Improved water purification technology reduces SWaP, logistics burden
Military vehicles don't run without fuel—and warfighters don't run without water. As little as a six to eight percent water deficit can be debilitating. As a result, military logistics plans must take into account the approximately three gallons of daily drinking water that each warfighter requires. However, the logistics burden of supplying water to deployed troops is comparable to that of fuel and the economic cost is high. Even more important is the cost in lives; former Marine Corps commandant Gen. James Conway said in 2010, "We take 10 to 15 percent of casualties among Marines involved in the delivery of fuel and water."
The Department of Defense (DoD) currently relies on a number of water desalination systems to produce clean water from local sources. These systems help keep supply convoys off the road and allow troops to conduct their missions far from the infrastructure of a military base. However, all of these systems have size, weight and power (SWaP) constraints that affect their suitability for some missions.
The Lightweight Water Purifier (LWP) is an example of one highly capable desalination system fielded by the Army, able to produce approximately 75 gallons of potable water per hour (gph) from seawater. This capacity, however, comes at a cost in energy, weight and size. A three-kilowatt generator supplies energy, and the entire 2,000-pound LWP system must be transported on the back of a "Humvee."
DARPA initiated the Materials with Novel Transport Properties (MANTRA) program to improve water desalination technologies and reduce their SWaP requirements. With funding from the MANTRA program, Teledyne Scientific Company, based in Thousand Oaks, Calif., developed an advanced capability prototype desalination system. Government testing by the Navy and Army found this prototype is capable of producing 90 gph of potable water from seawater, but weighs only 400 pounds. The Teledyne system performance was comparable to an LWP operating under similar conditions, and consumed approximately half the power.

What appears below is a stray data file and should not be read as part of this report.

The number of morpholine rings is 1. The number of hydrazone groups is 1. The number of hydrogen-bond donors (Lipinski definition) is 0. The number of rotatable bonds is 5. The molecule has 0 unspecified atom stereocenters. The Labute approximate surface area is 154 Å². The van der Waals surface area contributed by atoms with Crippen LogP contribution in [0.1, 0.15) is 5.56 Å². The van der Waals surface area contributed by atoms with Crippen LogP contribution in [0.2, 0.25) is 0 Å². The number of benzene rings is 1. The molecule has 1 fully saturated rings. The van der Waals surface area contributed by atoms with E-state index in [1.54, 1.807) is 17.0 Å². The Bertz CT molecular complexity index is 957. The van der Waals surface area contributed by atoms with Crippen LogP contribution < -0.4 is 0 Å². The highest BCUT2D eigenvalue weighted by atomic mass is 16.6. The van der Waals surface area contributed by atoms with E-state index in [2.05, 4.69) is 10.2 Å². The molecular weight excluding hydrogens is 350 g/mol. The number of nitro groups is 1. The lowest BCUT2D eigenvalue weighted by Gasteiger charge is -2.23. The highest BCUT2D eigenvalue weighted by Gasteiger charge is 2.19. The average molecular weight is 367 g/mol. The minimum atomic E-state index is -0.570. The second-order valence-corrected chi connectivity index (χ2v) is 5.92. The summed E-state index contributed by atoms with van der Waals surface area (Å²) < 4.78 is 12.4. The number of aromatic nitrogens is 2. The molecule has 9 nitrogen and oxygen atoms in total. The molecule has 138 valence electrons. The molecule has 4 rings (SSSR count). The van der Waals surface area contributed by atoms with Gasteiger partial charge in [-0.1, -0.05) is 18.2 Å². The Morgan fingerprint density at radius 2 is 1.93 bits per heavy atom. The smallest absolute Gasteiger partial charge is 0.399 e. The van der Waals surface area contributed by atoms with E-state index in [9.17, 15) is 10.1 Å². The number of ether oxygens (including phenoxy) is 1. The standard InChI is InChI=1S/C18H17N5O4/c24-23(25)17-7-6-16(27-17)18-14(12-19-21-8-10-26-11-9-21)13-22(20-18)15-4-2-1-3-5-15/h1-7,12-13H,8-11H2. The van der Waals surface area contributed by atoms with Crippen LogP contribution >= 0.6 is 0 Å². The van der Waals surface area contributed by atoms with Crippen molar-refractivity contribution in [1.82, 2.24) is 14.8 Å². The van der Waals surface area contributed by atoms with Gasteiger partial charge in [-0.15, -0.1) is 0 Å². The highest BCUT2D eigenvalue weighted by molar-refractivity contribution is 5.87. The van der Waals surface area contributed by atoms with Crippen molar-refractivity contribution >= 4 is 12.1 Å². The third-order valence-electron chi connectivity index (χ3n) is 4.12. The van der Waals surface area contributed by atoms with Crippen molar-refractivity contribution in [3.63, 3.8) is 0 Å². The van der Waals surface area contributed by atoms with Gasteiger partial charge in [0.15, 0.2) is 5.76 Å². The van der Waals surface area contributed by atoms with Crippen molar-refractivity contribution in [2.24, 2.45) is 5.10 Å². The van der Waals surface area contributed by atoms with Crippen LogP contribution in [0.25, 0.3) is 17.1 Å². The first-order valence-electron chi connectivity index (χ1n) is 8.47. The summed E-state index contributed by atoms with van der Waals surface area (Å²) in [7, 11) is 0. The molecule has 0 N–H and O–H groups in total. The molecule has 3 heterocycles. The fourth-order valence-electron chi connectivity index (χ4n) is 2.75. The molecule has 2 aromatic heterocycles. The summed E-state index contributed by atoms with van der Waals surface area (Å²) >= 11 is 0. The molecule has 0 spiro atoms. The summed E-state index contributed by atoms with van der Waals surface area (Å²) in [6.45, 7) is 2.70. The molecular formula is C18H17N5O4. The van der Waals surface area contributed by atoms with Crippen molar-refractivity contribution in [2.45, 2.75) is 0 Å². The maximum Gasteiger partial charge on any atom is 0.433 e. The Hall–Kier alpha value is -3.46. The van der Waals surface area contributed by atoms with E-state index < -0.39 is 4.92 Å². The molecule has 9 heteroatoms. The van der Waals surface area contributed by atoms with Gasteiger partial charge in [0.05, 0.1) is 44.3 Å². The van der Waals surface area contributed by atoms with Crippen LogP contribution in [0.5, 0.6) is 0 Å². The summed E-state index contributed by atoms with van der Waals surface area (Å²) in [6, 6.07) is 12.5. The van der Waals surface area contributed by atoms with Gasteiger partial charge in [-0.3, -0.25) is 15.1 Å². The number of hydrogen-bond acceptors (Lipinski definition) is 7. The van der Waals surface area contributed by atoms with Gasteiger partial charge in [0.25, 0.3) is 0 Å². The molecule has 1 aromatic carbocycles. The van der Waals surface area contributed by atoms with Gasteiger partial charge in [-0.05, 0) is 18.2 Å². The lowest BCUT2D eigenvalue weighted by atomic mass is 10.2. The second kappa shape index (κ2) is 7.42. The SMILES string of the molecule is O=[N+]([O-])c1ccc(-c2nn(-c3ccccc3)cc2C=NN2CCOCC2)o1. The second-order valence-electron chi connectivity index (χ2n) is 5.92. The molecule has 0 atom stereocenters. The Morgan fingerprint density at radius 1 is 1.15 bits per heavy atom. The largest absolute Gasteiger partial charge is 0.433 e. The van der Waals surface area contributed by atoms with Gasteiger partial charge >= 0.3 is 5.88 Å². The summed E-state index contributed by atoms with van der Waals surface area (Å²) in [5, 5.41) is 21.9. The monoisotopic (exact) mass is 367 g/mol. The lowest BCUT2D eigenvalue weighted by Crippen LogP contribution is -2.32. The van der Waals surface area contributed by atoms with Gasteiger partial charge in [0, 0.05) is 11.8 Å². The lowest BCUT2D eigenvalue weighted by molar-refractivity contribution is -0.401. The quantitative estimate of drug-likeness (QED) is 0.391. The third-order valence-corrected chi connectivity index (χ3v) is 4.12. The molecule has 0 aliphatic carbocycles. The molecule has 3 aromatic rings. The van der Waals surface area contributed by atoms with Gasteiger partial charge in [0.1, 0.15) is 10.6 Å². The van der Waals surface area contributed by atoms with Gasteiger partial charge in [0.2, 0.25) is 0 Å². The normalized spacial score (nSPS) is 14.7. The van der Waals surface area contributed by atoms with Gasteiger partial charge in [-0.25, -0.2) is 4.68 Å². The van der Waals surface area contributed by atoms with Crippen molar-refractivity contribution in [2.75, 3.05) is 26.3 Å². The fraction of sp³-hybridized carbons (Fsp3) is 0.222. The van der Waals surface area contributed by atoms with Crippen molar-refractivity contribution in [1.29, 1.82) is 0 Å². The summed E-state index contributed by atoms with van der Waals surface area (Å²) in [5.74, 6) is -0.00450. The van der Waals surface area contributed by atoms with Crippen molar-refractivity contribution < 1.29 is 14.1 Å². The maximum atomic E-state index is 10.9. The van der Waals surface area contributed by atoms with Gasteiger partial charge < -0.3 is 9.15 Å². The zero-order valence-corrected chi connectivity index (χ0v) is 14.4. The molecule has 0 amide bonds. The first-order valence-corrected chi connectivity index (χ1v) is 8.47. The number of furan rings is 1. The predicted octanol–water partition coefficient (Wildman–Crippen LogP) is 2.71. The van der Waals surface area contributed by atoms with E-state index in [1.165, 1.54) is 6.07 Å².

Teledyne's prototype system uses a new antifouling coating applied to the ultrafiltration (UF) membranes. This is an important step as effective separation of particles from the seawater prevents the downstream reverse osmosis membranes from clogging. Compared to uncoated membranes, the coating enables the UF membranes to operate seven times longer without cleaning, filter seawater at a higher throughput and consume less power. Engineers from the Navy believe this coating can be applied to various types of commercial-off-the-shelf membranes, thus improving currently deployed systems.
"From the beginning of the program, we worked with potential Navy and Army transition partners," said DARPA program manager Barry Pallotta. "They agreed that even a 10 to 20 percent reduction in SWaP for a water desalination system would be of enormous value. MANTRA clearly exceeded that goal, and now the program is complete. Small, efficient water purification technology translates into greater expeditionary range and reduced exposure for military personnel."